Ransom Irony

The gates opening (dramatic irony)

The gates magically opening to the Greek camp is an example of dramatic irony. Even though the reader, Priam, and Somax know that the gates are opened by Hermes, the soldiers have no idea what's going on and are therefore completely shocked.

Achilles watching the women prepare Hector's body (situational irony)

As Achilles watches the laundry women prepare Hector's body for burial, he himself identifies two examples of what we can call situational irony. The first is when he observes the irony of being born and being prepared for burial in the same type of space: naked in a hut, among only women. The second is his observation that, despite everything, he will soon be in Hector's place.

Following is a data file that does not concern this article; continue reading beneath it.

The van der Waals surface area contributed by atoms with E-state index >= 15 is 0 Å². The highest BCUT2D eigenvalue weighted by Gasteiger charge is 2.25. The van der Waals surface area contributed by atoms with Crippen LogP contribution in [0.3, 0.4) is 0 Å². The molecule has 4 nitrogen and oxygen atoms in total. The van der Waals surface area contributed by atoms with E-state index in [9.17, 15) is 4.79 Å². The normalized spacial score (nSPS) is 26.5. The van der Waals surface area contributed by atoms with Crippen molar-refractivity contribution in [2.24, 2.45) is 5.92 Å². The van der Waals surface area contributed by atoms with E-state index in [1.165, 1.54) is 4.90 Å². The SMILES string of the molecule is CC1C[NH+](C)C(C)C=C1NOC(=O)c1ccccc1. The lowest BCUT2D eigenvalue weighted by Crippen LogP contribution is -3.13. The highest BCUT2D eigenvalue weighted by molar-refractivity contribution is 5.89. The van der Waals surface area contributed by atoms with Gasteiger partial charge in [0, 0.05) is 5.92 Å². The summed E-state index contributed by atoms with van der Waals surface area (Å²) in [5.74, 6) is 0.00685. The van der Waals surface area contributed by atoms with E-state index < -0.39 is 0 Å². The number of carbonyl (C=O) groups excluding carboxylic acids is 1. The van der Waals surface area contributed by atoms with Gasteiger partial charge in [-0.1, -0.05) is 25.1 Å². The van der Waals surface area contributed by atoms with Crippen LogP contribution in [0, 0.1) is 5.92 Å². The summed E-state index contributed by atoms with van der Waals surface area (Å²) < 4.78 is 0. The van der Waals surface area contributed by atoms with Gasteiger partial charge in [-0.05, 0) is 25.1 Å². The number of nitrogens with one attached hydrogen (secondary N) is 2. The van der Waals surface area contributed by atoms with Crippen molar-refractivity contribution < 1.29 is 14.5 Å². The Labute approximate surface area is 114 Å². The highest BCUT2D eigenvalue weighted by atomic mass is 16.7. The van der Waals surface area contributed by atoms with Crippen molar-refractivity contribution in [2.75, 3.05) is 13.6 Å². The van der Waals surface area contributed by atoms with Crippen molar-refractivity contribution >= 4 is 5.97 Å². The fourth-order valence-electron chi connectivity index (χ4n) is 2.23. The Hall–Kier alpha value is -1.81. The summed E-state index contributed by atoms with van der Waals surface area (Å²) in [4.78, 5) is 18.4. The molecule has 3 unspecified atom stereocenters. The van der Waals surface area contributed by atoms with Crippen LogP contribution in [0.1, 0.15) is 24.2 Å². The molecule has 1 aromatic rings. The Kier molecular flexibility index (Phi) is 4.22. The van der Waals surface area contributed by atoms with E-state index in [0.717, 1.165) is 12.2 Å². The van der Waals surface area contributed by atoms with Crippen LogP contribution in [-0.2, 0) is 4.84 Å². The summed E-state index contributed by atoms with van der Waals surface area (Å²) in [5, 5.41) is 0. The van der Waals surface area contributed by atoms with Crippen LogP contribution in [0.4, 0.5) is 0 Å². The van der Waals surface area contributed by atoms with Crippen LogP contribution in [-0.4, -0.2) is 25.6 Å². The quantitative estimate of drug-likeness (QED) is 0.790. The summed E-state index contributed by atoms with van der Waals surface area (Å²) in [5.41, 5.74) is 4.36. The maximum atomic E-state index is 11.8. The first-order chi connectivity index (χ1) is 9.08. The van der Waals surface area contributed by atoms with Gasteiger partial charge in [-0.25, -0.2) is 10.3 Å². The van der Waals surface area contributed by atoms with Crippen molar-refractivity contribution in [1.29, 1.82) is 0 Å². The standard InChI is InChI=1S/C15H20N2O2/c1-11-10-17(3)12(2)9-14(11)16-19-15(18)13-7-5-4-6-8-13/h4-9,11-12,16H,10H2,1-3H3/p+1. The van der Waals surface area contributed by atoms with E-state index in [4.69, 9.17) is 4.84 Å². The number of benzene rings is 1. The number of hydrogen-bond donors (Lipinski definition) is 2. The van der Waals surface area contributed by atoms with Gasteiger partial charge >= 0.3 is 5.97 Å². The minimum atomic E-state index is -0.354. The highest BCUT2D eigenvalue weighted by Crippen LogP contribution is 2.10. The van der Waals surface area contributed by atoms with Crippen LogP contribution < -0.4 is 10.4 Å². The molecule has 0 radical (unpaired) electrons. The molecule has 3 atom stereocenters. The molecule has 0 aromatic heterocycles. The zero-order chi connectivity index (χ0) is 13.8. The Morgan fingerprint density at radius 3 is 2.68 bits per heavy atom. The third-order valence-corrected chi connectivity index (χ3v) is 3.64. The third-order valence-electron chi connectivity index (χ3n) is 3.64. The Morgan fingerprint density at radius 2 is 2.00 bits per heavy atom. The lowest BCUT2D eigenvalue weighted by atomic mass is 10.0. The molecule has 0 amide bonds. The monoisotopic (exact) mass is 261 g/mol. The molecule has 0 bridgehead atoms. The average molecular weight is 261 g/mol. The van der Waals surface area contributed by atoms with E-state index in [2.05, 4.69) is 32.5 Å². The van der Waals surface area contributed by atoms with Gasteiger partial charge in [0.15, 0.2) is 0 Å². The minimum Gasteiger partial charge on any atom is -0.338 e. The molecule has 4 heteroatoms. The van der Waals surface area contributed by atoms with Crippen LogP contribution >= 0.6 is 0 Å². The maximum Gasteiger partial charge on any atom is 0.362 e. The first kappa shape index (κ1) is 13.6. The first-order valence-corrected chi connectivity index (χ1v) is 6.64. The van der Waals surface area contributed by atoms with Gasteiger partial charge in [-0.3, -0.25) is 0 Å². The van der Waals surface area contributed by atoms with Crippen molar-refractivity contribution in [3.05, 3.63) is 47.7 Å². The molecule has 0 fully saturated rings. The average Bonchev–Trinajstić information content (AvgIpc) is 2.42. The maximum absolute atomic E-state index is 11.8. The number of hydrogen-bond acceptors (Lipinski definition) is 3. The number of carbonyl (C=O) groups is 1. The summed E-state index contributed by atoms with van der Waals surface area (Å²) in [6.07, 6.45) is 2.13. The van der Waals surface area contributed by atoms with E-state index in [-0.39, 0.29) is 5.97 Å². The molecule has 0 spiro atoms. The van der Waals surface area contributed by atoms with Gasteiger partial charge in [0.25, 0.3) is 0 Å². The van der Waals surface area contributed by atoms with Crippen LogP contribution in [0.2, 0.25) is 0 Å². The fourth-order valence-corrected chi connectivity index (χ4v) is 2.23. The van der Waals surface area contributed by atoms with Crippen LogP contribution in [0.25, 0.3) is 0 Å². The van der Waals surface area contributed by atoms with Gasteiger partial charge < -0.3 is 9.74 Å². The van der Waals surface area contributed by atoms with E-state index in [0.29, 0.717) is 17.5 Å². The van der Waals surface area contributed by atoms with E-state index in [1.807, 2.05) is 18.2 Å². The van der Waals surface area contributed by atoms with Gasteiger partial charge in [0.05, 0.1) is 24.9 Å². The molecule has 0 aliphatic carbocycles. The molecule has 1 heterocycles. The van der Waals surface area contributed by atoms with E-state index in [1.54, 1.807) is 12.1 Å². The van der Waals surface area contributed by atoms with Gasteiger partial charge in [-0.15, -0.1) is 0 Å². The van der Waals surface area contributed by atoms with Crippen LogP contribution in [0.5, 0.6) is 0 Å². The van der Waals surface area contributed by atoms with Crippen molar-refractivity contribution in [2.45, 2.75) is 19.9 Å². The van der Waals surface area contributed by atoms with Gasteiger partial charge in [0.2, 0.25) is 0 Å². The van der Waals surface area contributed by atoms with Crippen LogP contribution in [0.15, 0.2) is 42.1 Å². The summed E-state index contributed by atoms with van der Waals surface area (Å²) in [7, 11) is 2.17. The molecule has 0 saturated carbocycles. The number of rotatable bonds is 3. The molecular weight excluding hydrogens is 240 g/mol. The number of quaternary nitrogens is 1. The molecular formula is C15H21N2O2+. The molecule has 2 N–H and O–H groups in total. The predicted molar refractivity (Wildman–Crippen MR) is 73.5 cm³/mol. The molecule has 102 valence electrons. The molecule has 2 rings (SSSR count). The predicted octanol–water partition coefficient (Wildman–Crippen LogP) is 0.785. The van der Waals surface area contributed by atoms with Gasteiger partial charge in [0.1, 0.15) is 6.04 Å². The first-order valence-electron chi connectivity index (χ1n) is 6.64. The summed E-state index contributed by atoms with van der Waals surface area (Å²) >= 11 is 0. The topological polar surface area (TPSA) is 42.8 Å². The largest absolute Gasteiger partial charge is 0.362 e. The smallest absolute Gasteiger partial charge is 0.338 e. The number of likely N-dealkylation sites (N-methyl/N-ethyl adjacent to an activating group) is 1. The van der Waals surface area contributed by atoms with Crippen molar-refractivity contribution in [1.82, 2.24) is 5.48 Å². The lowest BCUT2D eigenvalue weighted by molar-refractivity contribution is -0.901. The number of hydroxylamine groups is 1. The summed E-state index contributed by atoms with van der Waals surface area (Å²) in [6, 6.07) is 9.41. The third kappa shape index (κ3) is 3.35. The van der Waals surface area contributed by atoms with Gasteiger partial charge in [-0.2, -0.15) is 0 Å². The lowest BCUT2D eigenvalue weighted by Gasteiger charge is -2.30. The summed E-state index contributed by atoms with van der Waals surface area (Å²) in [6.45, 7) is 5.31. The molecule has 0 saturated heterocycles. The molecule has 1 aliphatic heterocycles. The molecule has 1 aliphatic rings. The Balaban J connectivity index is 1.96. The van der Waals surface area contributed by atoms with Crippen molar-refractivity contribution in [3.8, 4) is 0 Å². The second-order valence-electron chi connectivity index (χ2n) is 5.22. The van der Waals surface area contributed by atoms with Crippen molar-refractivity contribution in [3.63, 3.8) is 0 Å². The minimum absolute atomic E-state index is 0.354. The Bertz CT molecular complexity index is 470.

Achilles offering to help Priam (dramatic and situational irony)

In a moment of both dramatic and situational irony, Achilles offers to help Priam escape from Troy, and Priam suggests that Achilles might not be alive when that day comes. This is dramatically ironic because, unbeknownst at least to Priam, Achilles will die before the fall of Troy. But it is also an example of situational irony because the reason that Priam is killed is revenge, specifically for Achilles' death.

Neoptolemus killing Priam (dramatic)

At the end of the book, the reader is given a glimpse of how, in the future, Achilles' son Neoptolemus will come to Troy and kill Priam in revenge for his father's death. This is an example of dramatic irony: we know that Neoptolemus is sailing to Troy, but Priam and Somax do not, and continue on without that knowledge.

Somax being remembered for the mule (situational irony)

Despite talking about how he wanted to do something great that he could be remembered for, Priam is not the one who is most often remembered in tales of the Trojan war, nor is it Achilles. Instead, the figure that people remember most from this story is the mule, Beauty. This is situational irony.